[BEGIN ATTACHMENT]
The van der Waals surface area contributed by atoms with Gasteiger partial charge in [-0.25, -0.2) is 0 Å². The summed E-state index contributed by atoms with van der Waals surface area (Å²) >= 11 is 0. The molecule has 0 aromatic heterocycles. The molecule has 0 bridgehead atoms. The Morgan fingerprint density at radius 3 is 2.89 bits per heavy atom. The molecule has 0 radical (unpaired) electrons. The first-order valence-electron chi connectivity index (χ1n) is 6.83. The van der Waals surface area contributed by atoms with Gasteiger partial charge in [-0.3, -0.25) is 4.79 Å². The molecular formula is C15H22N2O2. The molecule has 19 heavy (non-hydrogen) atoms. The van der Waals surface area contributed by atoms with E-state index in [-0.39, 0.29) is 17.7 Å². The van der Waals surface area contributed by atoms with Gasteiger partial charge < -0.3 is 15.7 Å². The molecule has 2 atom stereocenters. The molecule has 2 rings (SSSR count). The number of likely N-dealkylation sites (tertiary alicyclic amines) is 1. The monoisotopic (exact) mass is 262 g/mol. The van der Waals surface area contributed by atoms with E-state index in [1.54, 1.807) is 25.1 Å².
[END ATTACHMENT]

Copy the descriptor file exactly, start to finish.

The van der Waals surface area contributed by atoms with Gasteiger partial charge in [-0.25, -0.2) is 0 Å². The summed E-state index contributed by atoms with van der Waals surface area (Å²) >= 11 is 0. The molecule has 0 aromatic heterocycles. The molecule has 0 bridgehead atoms. The Morgan fingerprint density at radius 3 is 2.89 bits per heavy atom. The molecule has 0 radical (unpaired) electrons. The first-order valence-electron chi connectivity index (χ1n) is 6.83. The van der Waals surface area contributed by atoms with Gasteiger partial charge in [-0.3, -0.25) is 4.79 Å². The molecular formula is C15H22N2O2. The molecule has 19 heavy (non-hydrogen) atoms. The van der Waals surface area contributed by atoms with E-state index in [-0.39, 0.29) is 17.7 Å². The van der Waals surface area contributed by atoms with Gasteiger partial charge < -0.3 is 15.7 Å². The molecule has 2 atom stereocenters. The molecule has 2 rings (SSSR count). The number of likely N-dealkylation sites (tertiary alicyclic amines) is 1. The monoisotopic (exact) mass is 262 g/mol. The van der Waals surface area contributed by atoms with E-state index in [1.54, 1.807) is 25.1 Å².